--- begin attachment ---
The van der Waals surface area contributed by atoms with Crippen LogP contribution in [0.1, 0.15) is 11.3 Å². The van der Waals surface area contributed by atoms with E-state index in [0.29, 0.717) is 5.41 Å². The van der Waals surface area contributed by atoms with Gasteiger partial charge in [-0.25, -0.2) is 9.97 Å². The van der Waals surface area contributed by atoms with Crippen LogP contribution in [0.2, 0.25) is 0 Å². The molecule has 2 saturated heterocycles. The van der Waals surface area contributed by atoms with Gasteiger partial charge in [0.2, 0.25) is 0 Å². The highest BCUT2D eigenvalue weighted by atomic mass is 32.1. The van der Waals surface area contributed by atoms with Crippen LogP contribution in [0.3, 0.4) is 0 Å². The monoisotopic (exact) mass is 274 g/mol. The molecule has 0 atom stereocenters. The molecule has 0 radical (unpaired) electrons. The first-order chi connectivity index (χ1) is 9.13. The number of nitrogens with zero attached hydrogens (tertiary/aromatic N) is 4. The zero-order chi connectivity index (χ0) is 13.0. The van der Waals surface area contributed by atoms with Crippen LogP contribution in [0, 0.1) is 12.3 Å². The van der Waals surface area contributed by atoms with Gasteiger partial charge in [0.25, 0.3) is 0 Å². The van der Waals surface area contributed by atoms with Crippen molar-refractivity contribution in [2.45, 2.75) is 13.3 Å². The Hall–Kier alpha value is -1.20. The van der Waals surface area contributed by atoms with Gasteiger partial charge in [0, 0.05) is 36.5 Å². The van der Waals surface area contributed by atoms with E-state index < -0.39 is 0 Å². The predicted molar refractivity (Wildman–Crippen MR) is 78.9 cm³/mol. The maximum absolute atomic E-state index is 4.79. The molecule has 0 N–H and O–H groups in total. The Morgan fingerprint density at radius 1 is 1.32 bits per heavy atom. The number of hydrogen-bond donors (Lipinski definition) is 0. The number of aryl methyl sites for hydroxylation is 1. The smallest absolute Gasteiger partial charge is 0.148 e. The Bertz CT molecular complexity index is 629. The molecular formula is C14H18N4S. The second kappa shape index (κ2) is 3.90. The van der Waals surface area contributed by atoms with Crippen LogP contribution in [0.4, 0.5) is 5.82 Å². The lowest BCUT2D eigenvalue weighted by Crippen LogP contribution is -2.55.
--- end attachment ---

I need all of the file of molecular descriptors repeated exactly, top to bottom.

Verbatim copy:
The van der Waals surface area contributed by atoms with Crippen LogP contribution in [0.1, 0.15) is 11.3 Å². The van der Waals surface area contributed by atoms with E-state index in [0.29, 0.717) is 5.41 Å². The van der Waals surface area contributed by atoms with Gasteiger partial charge in [-0.25, -0.2) is 9.97 Å². The van der Waals surface area contributed by atoms with Crippen LogP contribution in [0.2, 0.25) is 0 Å². The molecule has 2 saturated heterocycles. The van der Waals surface area contributed by atoms with Gasteiger partial charge in [0.2, 0.25) is 0 Å². The highest BCUT2D eigenvalue weighted by atomic mass is 32.1. The van der Waals surface area contributed by atoms with Crippen LogP contribution in [0.3, 0.4) is 0 Å². The monoisotopic (exact) mass is 274 g/mol. The molecule has 0 atom stereocenters. The molecule has 0 radical (unpaired) electrons. The first-order chi connectivity index (χ1) is 9.13. The number of nitrogens with zero attached hydrogens (tertiary/aromatic N) is 4. The zero-order chi connectivity index (χ0) is 13.0. The van der Waals surface area contributed by atoms with Crippen LogP contribution in [0, 0.1) is 12.3 Å². The van der Waals surface area contributed by atoms with Gasteiger partial charge in [0.25, 0.3) is 0 Å². The van der Waals surface area contributed by atoms with Crippen molar-refractivity contribution in [2.45, 2.75) is 13.3 Å². The Hall–Kier alpha value is -1.20. The van der Waals surface area contributed by atoms with Gasteiger partial charge in [0, 0.05) is 36.5 Å². The van der Waals surface area contributed by atoms with E-state index < -0.39 is 0 Å². The predicted molar refractivity (Wildman–Crippen MR) is 78.9 cm³/mol. The maximum absolute atomic E-state index is 4.79. The molecule has 0 N–H and O–H groups in total. The Morgan fingerprint density at radius 1 is 1.32 bits per heavy atom. The number of hydrogen-bond donors (Lipinski definition) is 0. The number of aryl methyl sites for hydroxylation is 1. The smallest absolute Gasteiger partial charge is 0.148 e. The Bertz CT molecular complexity index is 629. The molecular formula is C14H18N4S. The second kappa shape index (κ2) is 3.90. The van der Waals surface area contributed by atoms with Crippen LogP contribution in [0.4, 0.5) is 5.82 Å². The lowest BCUT2D eigenvalue weighted by Crippen LogP contribution is -2.55.